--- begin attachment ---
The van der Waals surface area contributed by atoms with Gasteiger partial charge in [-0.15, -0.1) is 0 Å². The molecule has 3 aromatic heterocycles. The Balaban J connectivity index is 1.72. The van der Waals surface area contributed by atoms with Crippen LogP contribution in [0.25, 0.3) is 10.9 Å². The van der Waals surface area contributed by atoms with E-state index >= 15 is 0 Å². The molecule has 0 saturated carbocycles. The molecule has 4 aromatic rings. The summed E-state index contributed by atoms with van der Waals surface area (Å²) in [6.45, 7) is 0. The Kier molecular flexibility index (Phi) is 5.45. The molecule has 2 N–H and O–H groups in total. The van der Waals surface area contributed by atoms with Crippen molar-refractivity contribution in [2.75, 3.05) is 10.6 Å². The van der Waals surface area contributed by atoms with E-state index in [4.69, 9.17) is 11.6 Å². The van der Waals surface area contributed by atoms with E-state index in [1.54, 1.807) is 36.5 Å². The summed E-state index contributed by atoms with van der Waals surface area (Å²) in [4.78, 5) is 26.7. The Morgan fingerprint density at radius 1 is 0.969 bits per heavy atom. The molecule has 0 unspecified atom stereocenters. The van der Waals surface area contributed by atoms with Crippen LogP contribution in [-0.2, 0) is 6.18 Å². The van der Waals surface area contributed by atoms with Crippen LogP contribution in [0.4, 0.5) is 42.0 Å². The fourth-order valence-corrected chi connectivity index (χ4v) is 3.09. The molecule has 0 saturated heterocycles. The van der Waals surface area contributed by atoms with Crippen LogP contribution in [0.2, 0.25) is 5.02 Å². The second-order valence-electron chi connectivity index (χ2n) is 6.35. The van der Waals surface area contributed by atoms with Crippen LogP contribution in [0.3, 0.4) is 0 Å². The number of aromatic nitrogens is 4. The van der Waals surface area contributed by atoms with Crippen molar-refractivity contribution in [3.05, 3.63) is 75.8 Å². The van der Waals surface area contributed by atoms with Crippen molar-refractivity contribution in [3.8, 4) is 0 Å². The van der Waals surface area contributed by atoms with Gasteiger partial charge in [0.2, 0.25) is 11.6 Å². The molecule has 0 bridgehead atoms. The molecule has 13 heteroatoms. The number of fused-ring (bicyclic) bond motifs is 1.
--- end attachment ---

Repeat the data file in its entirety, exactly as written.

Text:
The van der Waals surface area contributed by atoms with Gasteiger partial charge in [-0.15, -0.1) is 0 Å². The molecule has 3 aromatic heterocycles. The Balaban J connectivity index is 1.72. The van der Waals surface area contributed by atoms with Crippen LogP contribution in [0.25, 0.3) is 10.9 Å². The van der Waals surface area contributed by atoms with E-state index >= 15 is 0 Å². The molecule has 0 saturated carbocycles. The molecule has 4 aromatic rings. The summed E-state index contributed by atoms with van der Waals surface area (Å²) in [6.45, 7) is 0. The Kier molecular flexibility index (Phi) is 5.45. The molecule has 2 N–H and O–H groups in total. The van der Waals surface area contributed by atoms with Crippen molar-refractivity contribution in [2.75, 3.05) is 10.6 Å². The van der Waals surface area contributed by atoms with E-state index in [4.69, 9.17) is 11.6 Å². The van der Waals surface area contributed by atoms with E-state index in [1.54, 1.807) is 36.5 Å². The summed E-state index contributed by atoms with van der Waals surface area (Å²) in [4.78, 5) is 26.7. The Morgan fingerprint density at radius 1 is 0.969 bits per heavy atom. The molecule has 0 unspecified atom stereocenters. The van der Waals surface area contributed by atoms with Crippen LogP contribution in [-0.2, 0) is 6.18 Å². The van der Waals surface area contributed by atoms with Crippen LogP contribution in [0.4, 0.5) is 42.0 Å². The fourth-order valence-corrected chi connectivity index (χ4v) is 3.09. The molecule has 0 saturated heterocycles. The van der Waals surface area contributed by atoms with Crippen LogP contribution in [0.2, 0.25) is 5.02 Å². The second-order valence-electron chi connectivity index (χ2n) is 6.35. The van der Waals surface area contributed by atoms with Crippen LogP contribution in [0.3, 0.4) is 0 Å². The number of aromatic nitrogens is 4. The van der Waals surface area contributed by atoms with Crippen molar-refractivity contribution in [3.05, 3.63) is 75.8 Å². The van der Waals surface area contributed by atoms with Crippen molar-refractivity contribution in [3.8, 4) is 0 Å². The van der Waals surface area contributed by atoms with Gasteiger partial charge in [0.2, 0.25) is 11.6 Å². The molecule has 0 bridgehead atoms. The molecule has 13 heteroatoms. The number of fused-ring (bicyclic) bond motifs is 1.